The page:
Duke CEO: Reward utilities for conservation

Duke Energy's chief executive, James Rogers, urged state regulators today to approve a conservation program that he said could prevent the need to build costly new power plants.

Speaking before the N.C. Utilities Commission in Raleigh, Rogers said Duke's Save-a-Watt proposal would be the most ambitious energy efficiency program in the nation.

“If our proposal is approved, we can begin to create a blueprint for a sustainable energy future,” Rogers said. “Our company needs to more fully embrace energy efficiency and capitalize on energy efficiency as a zero-emissions fifth fuel.”

Save-a-Watt is opposed by church groups, environmental organizations, consumer advocates, the City of Durham and Wal-Mart. Critics say the program would cost customers too much and deliver paltry results.

Rogers said Charlotte-based Duke is willing to take early profit from the plan and reinvest it in energy efficiency efforts.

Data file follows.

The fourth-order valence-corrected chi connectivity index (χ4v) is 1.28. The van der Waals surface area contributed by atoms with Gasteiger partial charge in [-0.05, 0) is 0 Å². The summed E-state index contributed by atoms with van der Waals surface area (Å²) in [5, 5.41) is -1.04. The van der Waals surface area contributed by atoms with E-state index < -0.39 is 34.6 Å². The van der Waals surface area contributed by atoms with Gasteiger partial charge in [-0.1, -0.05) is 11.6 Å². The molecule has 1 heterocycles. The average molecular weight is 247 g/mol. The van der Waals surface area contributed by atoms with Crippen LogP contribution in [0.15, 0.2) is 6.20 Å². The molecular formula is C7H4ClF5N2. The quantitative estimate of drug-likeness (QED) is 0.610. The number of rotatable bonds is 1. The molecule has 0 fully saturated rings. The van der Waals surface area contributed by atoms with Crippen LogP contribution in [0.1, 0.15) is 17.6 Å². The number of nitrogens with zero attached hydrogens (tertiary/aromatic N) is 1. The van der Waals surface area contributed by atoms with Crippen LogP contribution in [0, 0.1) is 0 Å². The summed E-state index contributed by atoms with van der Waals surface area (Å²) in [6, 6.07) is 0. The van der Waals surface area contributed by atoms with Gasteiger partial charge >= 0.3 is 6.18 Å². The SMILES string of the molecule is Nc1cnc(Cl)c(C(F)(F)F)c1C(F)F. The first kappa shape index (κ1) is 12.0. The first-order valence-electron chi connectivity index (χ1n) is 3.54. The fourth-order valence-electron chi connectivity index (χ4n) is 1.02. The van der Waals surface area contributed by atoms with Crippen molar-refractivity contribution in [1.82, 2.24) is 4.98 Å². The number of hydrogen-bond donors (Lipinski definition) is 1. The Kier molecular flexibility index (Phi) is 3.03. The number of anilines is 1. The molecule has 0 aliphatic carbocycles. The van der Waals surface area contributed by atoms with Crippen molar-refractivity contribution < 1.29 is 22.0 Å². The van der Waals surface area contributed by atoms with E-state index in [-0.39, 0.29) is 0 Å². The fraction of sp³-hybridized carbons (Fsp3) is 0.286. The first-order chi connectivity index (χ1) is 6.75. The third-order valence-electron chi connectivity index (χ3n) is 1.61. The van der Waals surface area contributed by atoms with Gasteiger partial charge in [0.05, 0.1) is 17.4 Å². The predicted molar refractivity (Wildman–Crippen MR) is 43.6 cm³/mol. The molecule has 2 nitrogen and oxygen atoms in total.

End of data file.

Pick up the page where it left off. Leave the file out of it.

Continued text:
The Public Staff, the state's consumer protection arm, has characterized Save-a-Watt as windfall to Duke's shareholders. Rogers' testimony nears the end of hearings before the commission, which is expected to rule on the proposal this year.

Rogers said that power companies need to be amply rewarded for running efficiency programs. Otherwise, efficiency will always take a back seat to building new power plants.

Under Save-a-Watt, Duke would offer customers financial incentives to buy energy efficient appliances and upgrade their homes. All customers would pay for the incentives and administrative costs of the program through their monthly bills.